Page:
After a week in Puerto Rico on a Christian Chronicle reporting trip, I'm still catching up on my sleep — and my reading.
Speaking of reading, here are three interesting religion stories from the last few days.
The first concerns the latest #MeToo case facing the Southern Baptist Convention. The second is an in-depth analysis of religious freedom vs. gay rights in taxpayer-funded adoption and foster care. The third is a feature on the Sunday school class in Plains, Ga., taught by former President Jimmy Carter.
Sarah Smith, an investigative reporter for the Fort Worth Star-Telegram, delves into how the Southern Baptist Convention's International Mission Board handled allegations that a 25-year-old seminary student sexually assaulted a 16-year-old girl.
A crucial question: Why didn't the board report the matter to police?
Smith meticulously reports the facts of the case and gives all the relevant parties ample space and opportunity to comment, even if some choose not to do so or to issue brief statements that shed little light. This is a solid piece of journalism.
Gillian Friedman, who writes for the newspaper's in-depth team, focuses on a court case out of Michigan and presents not just the legal issues but also highlights real people on both sides of the dispute.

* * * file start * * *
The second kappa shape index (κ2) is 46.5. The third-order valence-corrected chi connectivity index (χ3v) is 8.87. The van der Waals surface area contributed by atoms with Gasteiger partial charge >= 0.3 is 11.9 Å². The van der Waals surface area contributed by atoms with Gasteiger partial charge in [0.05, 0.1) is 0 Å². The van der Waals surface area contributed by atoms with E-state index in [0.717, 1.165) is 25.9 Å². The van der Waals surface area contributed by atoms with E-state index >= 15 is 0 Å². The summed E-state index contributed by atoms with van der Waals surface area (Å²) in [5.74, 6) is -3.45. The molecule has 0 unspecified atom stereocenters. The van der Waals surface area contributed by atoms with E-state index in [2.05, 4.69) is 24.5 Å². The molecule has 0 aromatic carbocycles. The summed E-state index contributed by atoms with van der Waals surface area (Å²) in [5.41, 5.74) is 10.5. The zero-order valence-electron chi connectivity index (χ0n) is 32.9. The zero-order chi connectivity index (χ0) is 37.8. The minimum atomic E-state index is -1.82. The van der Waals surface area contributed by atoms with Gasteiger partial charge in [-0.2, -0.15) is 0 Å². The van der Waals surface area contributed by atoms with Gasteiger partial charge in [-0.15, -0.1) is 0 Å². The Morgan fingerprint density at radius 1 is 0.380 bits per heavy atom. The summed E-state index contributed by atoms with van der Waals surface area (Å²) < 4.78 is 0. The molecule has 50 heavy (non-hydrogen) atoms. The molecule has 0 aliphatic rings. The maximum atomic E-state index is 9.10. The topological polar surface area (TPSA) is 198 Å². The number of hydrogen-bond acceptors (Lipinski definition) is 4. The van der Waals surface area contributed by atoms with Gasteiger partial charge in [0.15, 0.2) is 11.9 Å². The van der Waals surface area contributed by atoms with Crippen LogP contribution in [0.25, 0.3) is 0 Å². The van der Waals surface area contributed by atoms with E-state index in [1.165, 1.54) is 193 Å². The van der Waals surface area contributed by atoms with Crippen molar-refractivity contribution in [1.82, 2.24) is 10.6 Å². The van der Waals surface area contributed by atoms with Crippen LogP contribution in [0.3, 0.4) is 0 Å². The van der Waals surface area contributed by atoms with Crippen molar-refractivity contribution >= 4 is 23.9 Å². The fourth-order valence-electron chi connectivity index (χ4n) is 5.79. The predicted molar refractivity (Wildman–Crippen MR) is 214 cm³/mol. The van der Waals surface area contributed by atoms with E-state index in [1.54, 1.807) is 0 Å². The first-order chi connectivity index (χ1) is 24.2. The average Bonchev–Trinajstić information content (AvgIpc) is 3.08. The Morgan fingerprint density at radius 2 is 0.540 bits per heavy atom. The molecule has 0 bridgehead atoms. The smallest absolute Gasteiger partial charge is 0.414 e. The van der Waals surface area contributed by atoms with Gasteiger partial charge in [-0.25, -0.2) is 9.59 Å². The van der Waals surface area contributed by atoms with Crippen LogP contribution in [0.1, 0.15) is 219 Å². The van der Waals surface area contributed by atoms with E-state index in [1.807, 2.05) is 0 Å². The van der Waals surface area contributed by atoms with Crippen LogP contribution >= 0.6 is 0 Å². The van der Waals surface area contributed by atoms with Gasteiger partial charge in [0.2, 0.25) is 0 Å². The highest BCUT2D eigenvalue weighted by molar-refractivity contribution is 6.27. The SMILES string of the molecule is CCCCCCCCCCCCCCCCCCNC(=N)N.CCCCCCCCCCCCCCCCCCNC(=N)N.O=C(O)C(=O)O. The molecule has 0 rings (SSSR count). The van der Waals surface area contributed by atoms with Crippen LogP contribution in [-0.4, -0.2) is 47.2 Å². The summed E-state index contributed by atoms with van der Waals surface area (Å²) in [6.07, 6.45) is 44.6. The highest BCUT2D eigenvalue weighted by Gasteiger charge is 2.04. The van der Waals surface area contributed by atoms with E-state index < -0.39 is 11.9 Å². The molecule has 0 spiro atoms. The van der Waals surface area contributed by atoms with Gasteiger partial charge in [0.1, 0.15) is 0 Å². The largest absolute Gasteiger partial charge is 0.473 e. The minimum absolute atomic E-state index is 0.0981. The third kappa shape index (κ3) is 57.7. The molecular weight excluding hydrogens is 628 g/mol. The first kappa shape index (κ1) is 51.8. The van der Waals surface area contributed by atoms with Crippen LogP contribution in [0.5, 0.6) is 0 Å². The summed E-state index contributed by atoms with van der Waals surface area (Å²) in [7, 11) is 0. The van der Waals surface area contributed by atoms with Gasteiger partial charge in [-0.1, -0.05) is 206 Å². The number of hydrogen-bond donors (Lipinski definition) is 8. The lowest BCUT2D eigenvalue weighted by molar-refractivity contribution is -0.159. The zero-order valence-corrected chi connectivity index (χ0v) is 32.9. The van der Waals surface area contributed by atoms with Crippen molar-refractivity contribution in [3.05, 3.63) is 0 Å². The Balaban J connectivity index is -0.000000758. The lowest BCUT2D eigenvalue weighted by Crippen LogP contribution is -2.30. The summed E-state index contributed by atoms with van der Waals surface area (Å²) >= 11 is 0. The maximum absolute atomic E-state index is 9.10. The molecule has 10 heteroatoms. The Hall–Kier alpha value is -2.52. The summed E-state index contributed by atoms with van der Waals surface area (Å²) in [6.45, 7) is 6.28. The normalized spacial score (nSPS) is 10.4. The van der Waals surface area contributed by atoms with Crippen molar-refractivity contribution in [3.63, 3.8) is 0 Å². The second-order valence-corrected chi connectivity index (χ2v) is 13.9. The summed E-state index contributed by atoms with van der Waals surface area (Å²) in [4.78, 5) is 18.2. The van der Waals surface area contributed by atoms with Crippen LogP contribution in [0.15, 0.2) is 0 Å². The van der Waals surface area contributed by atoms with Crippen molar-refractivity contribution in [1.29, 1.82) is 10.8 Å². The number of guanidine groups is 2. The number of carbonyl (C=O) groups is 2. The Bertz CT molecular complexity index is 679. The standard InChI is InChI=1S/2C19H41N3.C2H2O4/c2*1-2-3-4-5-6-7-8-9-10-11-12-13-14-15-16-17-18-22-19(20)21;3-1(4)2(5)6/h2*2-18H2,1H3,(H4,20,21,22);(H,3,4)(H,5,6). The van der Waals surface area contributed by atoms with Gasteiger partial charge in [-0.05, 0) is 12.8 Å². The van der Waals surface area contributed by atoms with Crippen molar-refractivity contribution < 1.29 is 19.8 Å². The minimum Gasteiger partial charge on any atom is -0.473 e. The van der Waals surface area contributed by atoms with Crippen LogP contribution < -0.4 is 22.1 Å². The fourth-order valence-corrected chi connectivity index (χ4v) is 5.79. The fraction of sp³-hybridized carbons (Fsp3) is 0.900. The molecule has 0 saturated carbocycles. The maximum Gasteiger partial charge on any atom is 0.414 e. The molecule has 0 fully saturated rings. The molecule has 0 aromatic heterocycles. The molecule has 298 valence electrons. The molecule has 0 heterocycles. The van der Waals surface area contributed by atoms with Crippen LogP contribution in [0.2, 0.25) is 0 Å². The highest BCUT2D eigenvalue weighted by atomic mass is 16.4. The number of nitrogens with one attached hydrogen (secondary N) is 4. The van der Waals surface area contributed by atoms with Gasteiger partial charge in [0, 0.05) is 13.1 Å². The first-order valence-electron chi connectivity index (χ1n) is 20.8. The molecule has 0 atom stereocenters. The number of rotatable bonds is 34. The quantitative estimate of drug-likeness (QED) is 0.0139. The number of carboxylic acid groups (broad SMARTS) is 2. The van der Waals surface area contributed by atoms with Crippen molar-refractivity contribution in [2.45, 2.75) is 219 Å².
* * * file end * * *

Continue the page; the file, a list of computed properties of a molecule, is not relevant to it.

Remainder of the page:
For a little more background, I'll make a shameless plug for a Religion News Service piece I wrote in March on "When adoption agencies can turn away gay prospective parents, what happens to the kids?"
Every so often, we come across yet another feature on former President Jimmy Carter teaching Sunday school at his Baptist church in rural Georgia.
Most of these stories contain common elements, such as Carter asking visitors where they're from.
But I'll admit this: I generally enjoy these pieces, even if I'm familiar with much of the content. That's the case with Christian Science Monitor writer Harry Bruinius' report from Plains this week.
Your turn, kind reader: What religion stories are occupying your time this weekend? Please share links and observations in the comments section below or by tweeting us at @GetReligion.
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